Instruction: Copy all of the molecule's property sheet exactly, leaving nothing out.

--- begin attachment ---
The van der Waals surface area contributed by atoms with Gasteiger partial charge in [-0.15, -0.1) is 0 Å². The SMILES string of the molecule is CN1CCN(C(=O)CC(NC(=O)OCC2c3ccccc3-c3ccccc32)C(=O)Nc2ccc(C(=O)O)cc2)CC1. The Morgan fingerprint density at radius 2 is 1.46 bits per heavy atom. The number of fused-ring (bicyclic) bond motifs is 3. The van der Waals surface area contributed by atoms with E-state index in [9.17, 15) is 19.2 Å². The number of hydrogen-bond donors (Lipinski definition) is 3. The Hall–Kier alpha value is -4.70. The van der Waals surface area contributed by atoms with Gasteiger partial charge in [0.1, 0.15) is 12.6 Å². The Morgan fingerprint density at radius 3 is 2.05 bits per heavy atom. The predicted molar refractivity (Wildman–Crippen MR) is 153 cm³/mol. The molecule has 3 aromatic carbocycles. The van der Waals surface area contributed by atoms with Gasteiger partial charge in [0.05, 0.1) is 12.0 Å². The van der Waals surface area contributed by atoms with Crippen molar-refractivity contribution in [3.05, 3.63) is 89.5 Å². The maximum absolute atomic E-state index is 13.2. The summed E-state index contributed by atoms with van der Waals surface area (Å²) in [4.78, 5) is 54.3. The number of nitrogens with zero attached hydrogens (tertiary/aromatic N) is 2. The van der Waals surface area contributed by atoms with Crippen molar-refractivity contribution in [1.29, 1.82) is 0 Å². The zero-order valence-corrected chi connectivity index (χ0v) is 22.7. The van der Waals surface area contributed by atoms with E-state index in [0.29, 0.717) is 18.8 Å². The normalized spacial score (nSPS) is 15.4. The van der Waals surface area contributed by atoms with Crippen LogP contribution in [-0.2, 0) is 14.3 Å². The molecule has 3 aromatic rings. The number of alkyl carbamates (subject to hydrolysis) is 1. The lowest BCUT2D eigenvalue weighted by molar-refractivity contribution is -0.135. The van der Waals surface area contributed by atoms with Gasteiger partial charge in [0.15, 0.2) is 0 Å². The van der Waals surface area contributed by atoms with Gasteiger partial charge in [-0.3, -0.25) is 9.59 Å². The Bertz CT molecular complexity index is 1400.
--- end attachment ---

The van der Waals surface area contributed by atoms with Gasteiger partial charge in [-0.15, -0.1) is 0 Å². The SMILES string of the molecule is CN1CCN(C(=O)CC(NC(=O)OCC2c3ccccc3-c3ccccc32)C(=O)Nc2ccc(C(=O)O)cc2)CC1. The Morgan fingerprint density at radius 2 is 1.46 bits per heavy atom. The number of fused-ring (bicyclic) bond motifs is 3. The van der Waals surface area contributed by atoms with E-state index in [9.17, 15) is 19.2 Å². The number of hydrogen-bond donors (Lipinski definition) is 3. The Hall–Kier alpha value is -4.70. The van der Waals surface area contributed by atoms with Gasteiger partial charge in [0.1, 0.15) is 12.6 Å². The Morgan fingerprint density at radius 3 is 2.05 bits per heavy atom. The predicted molar refractivity (Wildman–Crippen MR) is 153 cm³/mol. The molecule has 3 aromatic carbocycles. The van der Waals surface area contributed by atoms with Gasteiger partial charge in [0.05, 0.1) is 12.0 Å². The van der Waals surface area contributed by atoms with Crippen molar-refractivity contribution in [3.05, 3.63) is 89.5 Å². The maximum absolute atomic E-state index is 13.2. The summed E-state index contributed by atoms with van der Waals surface area (Å²) in [4.78, 5) is 54.3. The number of nitrogens with zero attached hydrogens (tertiary/aromatic N) is 2. The van der Waals surface area contributed by atoms with Crippen molar-refractivity contribution in [1.29, 1.82) is 0 Å². The zero-order valence-corrected chi connectivity index (χ0v) is 22.7. The van der Waals surface area contributed by atoms with E-state index in [0.29, 0.717) is 18.8 Å². The normalized spacial score (nSPS) is 15.4. The van der Waals surface area contributed by atoms with Crippen LogP contribution in [-0.2, 0) is 14.3 Å². The molecule has 3 aromatic rings. The number of alkyl carbamates (subject to hydrolysis) is 1. The lowest BCUT2D eigenvalue weighted by molar-refractivity contribution is -0.135. The van der Waals surface area contributed by atoms with Gasteiger partial charge in [0.15, 0.2) is 0 Å². The van der Waals surface area contributed by atoms with Gasteiger partial charge in [-0.3, -0.25) is 9.59 Å². The Bertz CT molecular complexity index is 1400.